- Open Access
Expression of inducible nitric oxide synthase in macrophages inversely correlates with parasitism of lymphoid tissues in dogs with visceral leishmaniasis
© Sanches et al.; licensee BioMed Central Ltd. 2014
- Received: 25 April 2014
- Accepted: 29 August 2014
- Published: 7 September 2014
There are only a few studies reporting the role of nitric oxide metabolites for controlling macrophage intracellular parasitism, and these are controversial. Therefore, the present study aimed to evaluate the expression of inducible nitric oxide synthase (iNOS) in the lymph nodes and spleen of dogs affected by visceral leishmaniasis through immunohistochemistry and to determine its correlation with tissue parasite burden and serum interferon (IFN)-γ levels. Twenty-eight dogs were selected and assigned to one of two groups, symptomatic (n = 18) and asymptomatic (n = 10), according to clinical status and laboratory evaluation. A negative control group (n = 6) from a non-endemic region for visceral leishmaniasis was included as well.
Parasite density (amastigotes/mm2) was similar between clinical groups in the lymph nodes (P = 0.2401) and spleen (P = 0.8869). The density of iNOS+ cells was higher in infected dogs compared to controls (P < 0.05), without a significant difference in lymph node (P = 0.3257) and spleen (P = 0.5940) densities between symptomatic and asymptomatic dogs. A positive correlation was found between the number of iNOS+ cells in lymph nodes and interferon-γ levels (r = 0.3776; P = 0.0303), and there was a negative correlation between parasites and iNOS+ cell densities both in lymph nodes (r = −0.5341; P = 0.0034) and spleen (r = −0.4669; P = 0.0329).
The negative correlation observed between tissue parasitism and the expression of iNOS may be a reflection of NO acting on the control of parasites.
- Visceral leishmaniasis
- Nitric oxide
- Infection control
American visceral leishmaniasis (VL) is a zoonotic disease caused by Leishmania (Leishmania) infantum chagasi protozoa, which is mainly transmitted by Lutzomyia longipalpis sand flies in Latin America . The domestic dog has long been implicated as the main reservoir of L. (L.) infantum chagasi due to its close relationship with humans. In areas where zoonotic VL is endemic, the prevalence rate of infected dogs is often high, and it is estimated that more than 50% of seropositive animals identified in field surveys are asymptomatic .
Following transmission, parasites initially multiply in skin macrophages at the inoculation site. After localized cutaneous infection, the parasites disseminate via lymphatic or blood vessels, and infect organs rich in mononuclear phagocytes, such as lymph nodes, spleen, liver, and bone marrow . Parasite spreading and infection establishment lead to clinical manifestations, which include lymph node enlargement, hepatosplenomegaly, apathy, decreased appetite, loss of body weight, onychogryphosis, ocular lesions, and skin lesions – such as exfoliative dermatitis, alopecia, as well as pustular, nodular, and ulcerative dermatitis .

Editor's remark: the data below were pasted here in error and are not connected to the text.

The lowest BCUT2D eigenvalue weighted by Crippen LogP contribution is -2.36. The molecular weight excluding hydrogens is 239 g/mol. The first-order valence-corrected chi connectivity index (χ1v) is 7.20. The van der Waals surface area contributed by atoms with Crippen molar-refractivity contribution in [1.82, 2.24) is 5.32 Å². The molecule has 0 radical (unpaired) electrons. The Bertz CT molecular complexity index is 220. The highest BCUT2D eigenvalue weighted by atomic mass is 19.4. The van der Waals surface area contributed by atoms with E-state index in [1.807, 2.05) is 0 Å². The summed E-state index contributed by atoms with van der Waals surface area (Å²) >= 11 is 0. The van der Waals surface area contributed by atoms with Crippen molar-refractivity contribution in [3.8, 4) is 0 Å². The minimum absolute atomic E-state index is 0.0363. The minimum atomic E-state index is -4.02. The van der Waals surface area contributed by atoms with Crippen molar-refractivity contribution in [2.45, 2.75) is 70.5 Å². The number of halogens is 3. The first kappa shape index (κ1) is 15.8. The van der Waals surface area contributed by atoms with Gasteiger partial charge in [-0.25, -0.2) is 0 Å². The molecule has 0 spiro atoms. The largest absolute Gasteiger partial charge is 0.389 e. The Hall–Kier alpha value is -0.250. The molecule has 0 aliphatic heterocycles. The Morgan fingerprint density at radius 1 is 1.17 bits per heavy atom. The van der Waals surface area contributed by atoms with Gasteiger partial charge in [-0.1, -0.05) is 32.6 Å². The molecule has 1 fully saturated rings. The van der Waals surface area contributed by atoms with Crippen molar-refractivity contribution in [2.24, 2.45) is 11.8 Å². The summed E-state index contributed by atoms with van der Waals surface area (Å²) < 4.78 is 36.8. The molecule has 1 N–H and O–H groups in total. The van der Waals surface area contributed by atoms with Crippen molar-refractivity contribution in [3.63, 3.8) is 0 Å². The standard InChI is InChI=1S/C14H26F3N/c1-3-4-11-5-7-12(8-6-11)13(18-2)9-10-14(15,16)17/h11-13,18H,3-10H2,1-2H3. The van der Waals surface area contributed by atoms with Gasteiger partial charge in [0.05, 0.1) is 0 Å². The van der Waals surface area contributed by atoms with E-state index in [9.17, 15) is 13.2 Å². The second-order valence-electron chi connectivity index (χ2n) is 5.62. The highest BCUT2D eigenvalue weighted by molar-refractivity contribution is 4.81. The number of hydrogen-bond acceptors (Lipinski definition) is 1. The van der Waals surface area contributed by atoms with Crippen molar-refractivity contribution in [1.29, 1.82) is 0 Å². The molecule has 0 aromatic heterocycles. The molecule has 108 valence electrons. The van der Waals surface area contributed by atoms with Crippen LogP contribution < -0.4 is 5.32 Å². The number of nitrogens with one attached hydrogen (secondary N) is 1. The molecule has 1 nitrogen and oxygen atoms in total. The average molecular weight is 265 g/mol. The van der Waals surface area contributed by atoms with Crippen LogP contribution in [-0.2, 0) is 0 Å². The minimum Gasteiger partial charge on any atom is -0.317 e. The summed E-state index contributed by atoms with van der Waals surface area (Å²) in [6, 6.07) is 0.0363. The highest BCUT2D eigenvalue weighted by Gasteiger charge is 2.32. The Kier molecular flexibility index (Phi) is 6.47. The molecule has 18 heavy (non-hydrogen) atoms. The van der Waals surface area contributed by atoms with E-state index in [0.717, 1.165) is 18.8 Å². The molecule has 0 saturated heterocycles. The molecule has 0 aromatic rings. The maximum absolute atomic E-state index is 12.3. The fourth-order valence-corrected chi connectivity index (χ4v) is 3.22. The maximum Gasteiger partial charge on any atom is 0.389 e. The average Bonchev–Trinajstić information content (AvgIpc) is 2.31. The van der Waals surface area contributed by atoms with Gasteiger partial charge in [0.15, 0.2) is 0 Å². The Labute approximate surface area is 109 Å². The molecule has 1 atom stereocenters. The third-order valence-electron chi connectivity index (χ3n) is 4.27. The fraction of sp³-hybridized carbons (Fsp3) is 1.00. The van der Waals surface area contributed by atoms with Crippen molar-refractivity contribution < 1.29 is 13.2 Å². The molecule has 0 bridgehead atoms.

Protective immunity has been associated with cellular immune response, manifested by delayed-type hypersensitivity (DTH) and a strong proliferative response of peripheral blood mononuclear cells (PBMC) to Leishmania antigens , accompanied by interferon (IFN)-γ and tumor necrosis factor (TNF)-α production. TNF-α is required for macrophage activation and the production of nitrogen-reactive species that are capable of killing intracellular amastigotes . In addition, in vitro experiments have shown that macrophages from dogs infected with L. infantum activated with recombinant human (r) IFN-γ produce increased expression of inducible nitric oxide synthase (iNOS), and control parasitism in their cytoplasm . It has also been shown that the high expression of iNOS in macrophages is related with a low number of amastigotes in the skin, lymph node, and liver macrophages of dogs naturally infected by VL , but not in the spleen, where the expression of iNOS has been associated with clinical worsening and with high parasitism . Interestingly, resistance to nitric oxide (NO) of some L. (L.) infantum chagasi strains isolated from dogs and humans showed parasite survival within the macrophages and a high parasite load, even after macrophage activation by IFN-γ .
There are only a few, controversial reports on the role of NO in canine (C) VL; thus, this study aimed to evaluate the expression of iNOS in the lymph nodes and spleens of dogs affected by VL and to correlate the degree of tissue parasitism with iNOS expression in these tissues, and also with IFN-γ levels in serum.
The canine population was chosen among dogs destined for euthanasia due to sanitary practices at the Center for Zoonosis Control from the municipality of Araçatuba, São Paulo State, Brazil – a high VL endemic area. Twenty-eight stray mongrel dogs of different ages and genders with positive lymph node smear and immunoglobulin (Ig)G-enzyme-linked immunosorbent assay (ELISA) were enrolled in this study. The animals were divided into one of two groups, symptomatic (n = 18) and asymptomatic (n = 10), according to clinical and laboratory evaluation. After diagnosis, the animals were first anesthetized with sodium pentobarbital (25 mg/kg; Fontoveter, Campinas, Brazil) and blood was obtained by cardiac puncture for IFN-γ serum quantification. According to the Brazilian program for VL control implemented by the Ministry of Health, infected dogs were euthanized with intravenous injection of 19% potassium chloride (Darrow, Rio de Janeiro, Brazil), and specimens of popliteal lymph nodes and spleen were collected for immunohistochemistry. Lymph node and spleen specimens of dogs (n = 6) from a non-endemic VL region were used as negative controls. This study was approved by the Ethics Committee on Animal Experimentation and Animal Welfare, Faculty of Medicine, University of São Paulo, under protocol 296/10.